One can only assume that this has something to do with the matter of propagation and the more we understand about the source of the effects, the better we can make antennas, or at least arrive at proper measurements. Dr. Kabbary feels strong enough about his discovery that, in the final analysis, this discovery just may dictate that a rewrite of the measurement regulations is in order! Dr. Kabbary agrees that before this is absolutely concluded to be some new phenomenon, much more investigation needs to be conducted from other mast antennas at other locations under other environmental conditions.

Certainly, Dr. Kabbary’s study will be the first of its kind to observe this “wave pocket” effect, or lack of effect thereof on the CFA’s signal. If the Kabbary observations prove to be correct, the CFA once again bears more investigation as to why its signal is not influenced when all of the medium wave mast antennas, short or tall, experience this wave pocket effect. Is it at least partly because the CFA is just shorter than ALL of the masts? This is one of the first questions to answer among others. At the same time though, we should remain mindful of the CFA's unique near-field signal as reported from earlier measurements by independent engineers.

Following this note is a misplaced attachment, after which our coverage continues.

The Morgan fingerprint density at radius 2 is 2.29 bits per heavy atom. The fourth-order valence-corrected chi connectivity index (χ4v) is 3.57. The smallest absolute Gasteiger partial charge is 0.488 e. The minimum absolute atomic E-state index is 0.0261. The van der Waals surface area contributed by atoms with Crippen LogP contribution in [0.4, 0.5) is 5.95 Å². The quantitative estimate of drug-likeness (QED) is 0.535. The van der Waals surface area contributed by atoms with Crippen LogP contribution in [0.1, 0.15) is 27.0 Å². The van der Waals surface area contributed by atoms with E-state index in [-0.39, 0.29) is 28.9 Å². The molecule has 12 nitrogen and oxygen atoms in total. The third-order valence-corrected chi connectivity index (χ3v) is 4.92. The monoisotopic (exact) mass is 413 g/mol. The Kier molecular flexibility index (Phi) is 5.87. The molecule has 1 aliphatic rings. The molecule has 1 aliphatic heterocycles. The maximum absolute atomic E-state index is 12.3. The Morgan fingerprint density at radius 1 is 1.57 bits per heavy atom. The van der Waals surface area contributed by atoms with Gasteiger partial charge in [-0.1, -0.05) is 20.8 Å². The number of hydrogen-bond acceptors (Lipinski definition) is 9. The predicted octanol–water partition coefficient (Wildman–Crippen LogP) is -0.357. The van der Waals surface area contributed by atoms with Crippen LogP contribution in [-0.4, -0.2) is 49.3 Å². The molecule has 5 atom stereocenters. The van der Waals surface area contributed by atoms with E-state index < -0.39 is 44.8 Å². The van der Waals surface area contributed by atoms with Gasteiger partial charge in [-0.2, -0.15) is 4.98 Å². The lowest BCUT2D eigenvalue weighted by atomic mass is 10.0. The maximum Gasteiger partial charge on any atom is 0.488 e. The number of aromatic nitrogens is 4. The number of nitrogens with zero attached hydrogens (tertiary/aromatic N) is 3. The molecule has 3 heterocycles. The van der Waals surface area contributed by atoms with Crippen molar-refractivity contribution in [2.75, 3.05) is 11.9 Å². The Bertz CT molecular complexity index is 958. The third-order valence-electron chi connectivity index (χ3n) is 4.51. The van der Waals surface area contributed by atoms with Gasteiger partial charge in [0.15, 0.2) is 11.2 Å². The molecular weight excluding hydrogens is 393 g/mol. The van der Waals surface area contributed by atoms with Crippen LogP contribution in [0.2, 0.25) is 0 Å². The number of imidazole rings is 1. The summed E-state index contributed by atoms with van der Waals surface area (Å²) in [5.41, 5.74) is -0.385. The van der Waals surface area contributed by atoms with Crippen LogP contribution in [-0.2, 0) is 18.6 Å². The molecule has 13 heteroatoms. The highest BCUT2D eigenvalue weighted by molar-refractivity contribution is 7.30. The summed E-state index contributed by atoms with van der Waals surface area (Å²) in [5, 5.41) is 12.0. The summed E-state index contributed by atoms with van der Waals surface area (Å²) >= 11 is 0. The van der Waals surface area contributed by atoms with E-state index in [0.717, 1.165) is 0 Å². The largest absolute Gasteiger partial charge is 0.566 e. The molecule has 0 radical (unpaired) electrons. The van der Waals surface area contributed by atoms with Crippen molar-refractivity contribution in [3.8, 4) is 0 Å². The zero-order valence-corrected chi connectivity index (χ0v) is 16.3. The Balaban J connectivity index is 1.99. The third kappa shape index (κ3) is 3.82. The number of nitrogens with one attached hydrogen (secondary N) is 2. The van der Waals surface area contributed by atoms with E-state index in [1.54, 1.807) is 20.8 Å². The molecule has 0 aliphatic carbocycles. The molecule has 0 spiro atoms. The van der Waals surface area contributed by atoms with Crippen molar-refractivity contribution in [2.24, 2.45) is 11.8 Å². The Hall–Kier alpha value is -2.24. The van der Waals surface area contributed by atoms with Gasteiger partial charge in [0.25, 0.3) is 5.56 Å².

In his study of this from the CFA side of the issue, Ralph would like to ascertain a description of how high from the ground surface the CFAs are mounted, how big or tall the CFAs are, how big are the buildings and some of the geometry of the surrounding terrain. Of course, some of this can be ascertained from earlier articles in the antenneX archives, especially the article #41 in Archive III “Tour of Dr. Kabbary's CFA Broadcast Stations”. This article in particular gives the antenna heights and the buildings underneath the CFAs can be extrapolated. About the only thing missing is the amount of power used, but this month’s article by Dr. Kabbary discusses that too as he describes the transmitters used for both mast and CFA during the A/B tests.

So, stay tuned for the next stage of this investigation as Ralph Holland finishes his closer look at this issue. After that, then perhaps we will learn more about the results reported from Egypt as well.